(Bloomberg) -- Lawmakers in Kansas advanced legislation on Tuesday that would help the Kansas City Chiefs to move across state lines from Missouri. 

The legislation allows the sale of the state’s sales tax and revenue bonds to cover up to 70% of the cost of a new stadium or practice facility for a National Football League or Major League Baseball team from an adjacent state, according to a summary of the bill. Usually so-called STAR bonds are capped at 50% of project costs. After passing the House by a vote of 84 to 38, the legislation will now be considered by the state Senate. 

The effort to entice the Chiefs comes after voters in a Missouri county rejected the extension of a sales tax that would help fund renovations to the team’s 50-year-old NFL stadium in Kansas City, Missouri. The funds would have also been used to build a new ballpark for the MLB’s Royals.

“How about those Chiefs?,” jested Kansas lawmaker Ken Rahjes. He told his colleagues that the road to a “yes” vote was a lonely one and he initially had concerns about the proposal. However, many of his constituents were in favor of the plan, which helped ease worries.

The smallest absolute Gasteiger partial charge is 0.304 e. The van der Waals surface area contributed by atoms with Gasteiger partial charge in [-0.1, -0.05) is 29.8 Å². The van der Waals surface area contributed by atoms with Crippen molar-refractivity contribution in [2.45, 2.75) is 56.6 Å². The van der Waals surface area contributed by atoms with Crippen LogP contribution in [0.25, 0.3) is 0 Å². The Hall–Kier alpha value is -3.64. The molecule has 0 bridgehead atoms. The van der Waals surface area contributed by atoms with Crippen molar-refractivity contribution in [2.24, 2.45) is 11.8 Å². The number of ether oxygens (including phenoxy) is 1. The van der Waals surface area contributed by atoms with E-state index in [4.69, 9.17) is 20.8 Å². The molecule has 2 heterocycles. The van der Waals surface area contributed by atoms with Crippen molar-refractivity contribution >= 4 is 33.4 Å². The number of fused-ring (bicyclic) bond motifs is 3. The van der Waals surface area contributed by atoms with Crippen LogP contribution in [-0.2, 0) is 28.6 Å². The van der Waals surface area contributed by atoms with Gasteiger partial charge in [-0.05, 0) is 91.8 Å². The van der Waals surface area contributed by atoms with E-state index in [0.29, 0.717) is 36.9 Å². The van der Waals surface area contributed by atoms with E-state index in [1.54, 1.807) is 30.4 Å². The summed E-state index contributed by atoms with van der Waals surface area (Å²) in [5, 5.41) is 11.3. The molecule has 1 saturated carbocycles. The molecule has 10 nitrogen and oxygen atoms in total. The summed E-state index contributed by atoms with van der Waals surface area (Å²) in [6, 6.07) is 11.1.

Still, some lawmakers spoke out against the bill. “I think the Chiefs and the Royals are pretty much using us,” Susan Ruiz, a Democratic lawmaker, said during the legislative hearing. She added that she thinks the teams will ultimately end up staying in Missouri. 

Ruiz said she would rather lawmakers take on the expansion of Medicaid and provide funding for the homeless.

And Paul Waggoner, a Republican lawmaker, spoke out about the financial risks of the proposal to taxpayers. “This is not your mother’s STAR bonds, this is a jacked up, supersized version of STAR bonds,” he told colleagues.

Jackson County, Missouri, where voters rebuffed the subsidy for the teams, is taking note of Kansas’s effort to lure the teams. Jackson County Executive Frank White, Jr., a former All-Star player for the Royals, criticized the “bidding war” for the teams in a statement on Tuesday. 

“The state of Kansas is considering using STAR bonds at unprecedented levels to attract our teams across the state line, despite the historic 2019 agreement to end the economic border war between Missouri and Kansas,” he said in the statement. “This competition does not serve our residents or our communities.” 

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